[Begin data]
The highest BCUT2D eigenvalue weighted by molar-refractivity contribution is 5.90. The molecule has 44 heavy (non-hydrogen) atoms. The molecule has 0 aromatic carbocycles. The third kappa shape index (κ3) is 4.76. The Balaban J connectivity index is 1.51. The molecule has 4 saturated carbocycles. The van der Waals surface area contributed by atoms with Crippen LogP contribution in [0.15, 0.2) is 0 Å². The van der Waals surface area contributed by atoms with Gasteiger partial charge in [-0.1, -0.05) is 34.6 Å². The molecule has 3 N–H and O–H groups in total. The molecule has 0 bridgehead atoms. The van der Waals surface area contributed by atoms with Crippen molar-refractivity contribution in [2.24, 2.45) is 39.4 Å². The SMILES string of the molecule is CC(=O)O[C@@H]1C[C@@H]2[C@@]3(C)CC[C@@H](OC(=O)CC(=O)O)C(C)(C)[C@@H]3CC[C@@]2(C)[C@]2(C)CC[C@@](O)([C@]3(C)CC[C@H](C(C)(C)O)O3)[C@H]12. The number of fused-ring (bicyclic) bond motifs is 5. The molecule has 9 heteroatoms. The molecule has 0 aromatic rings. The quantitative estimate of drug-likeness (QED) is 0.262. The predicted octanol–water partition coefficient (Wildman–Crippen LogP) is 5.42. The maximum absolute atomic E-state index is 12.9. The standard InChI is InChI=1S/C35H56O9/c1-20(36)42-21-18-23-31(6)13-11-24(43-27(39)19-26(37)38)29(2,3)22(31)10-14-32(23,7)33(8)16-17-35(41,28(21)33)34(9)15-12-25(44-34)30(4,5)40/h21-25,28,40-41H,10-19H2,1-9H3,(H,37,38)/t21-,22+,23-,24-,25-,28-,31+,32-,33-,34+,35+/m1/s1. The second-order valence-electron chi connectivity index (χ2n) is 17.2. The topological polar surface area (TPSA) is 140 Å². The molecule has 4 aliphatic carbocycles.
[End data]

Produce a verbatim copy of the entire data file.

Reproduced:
The highest BCUT2D eigenvalue weighted by molar-refractivity contribution is 5.90. The molecule has 44 heavy (non-hydrogen) atoms. The molecule has 0 aromatic carbocycles. The third kappa shape index (κ3) is 4.76. The Balaban J connectivity index is 1.51. The molecule has 4 saturated carbocycles. The van der Waals surface area contributed by atoms with Crippen LogP contribution in [0.15, 0.2) is 0 Å². The van der Waals surface area contributed by atoms with Gasteiger partial charge in [-0.1, -0.05) is 34.6 Å². The molecule has 3 N–H and O–H groups in total. The molecule has 0 bridgehead atoms. The van der Waals surface area contributed by atoms with Crippen molar-refractivity contribution in [2.24, 2.45) is 39.4 Å². The SMILES string of the molecule is CC(=O)O[C@@H]1C[C@@H]2[C@@]3(C)CC[C@@H](OC(=O)CC(=O)O)C(C)(C)[C@@H]3CC[C@@]2(C)[C@]2(C)CC[C@@](O)([C@]3(C)CC[C@H](C(C)(C)O)O3)[C@H]12. The number of fused-ring (bicyclic) bond motifs is 5. The molecule has 9 heteroatoms. The molecule has 0 aromatic rings. The quantitative estimate of drug-likeness (QED) is 0.262. The predicted octanol–water partition coefficient (Wildman–Crippen LogP) is 5.42. The maximum absolute atomic E-state index is 12.9. The standard InChI is InChI=1S/C35H56O9/c1-20(36)42-21-18-23-31(6)13-11-24(43-27(39)19-26(37)38)29(2,3)22(31)10-14-32(23,7)33(8)16-17-35(41,28(21)33)34(9)15-12-25(44-34)30(4,5)40/h21-25,28,40-41H,10-19H2,1-9H3,(H,37,38)/t21-,22+,23-,24-,25-,28-,31+,32-,33-,34+,35+/m1/s1. The second-order valence-electron chi connectivity index (χ2n) is 17.2. The topological polar surface area (TPSA) is 140 Å². The molecule has 4 aliphatic carbocycles.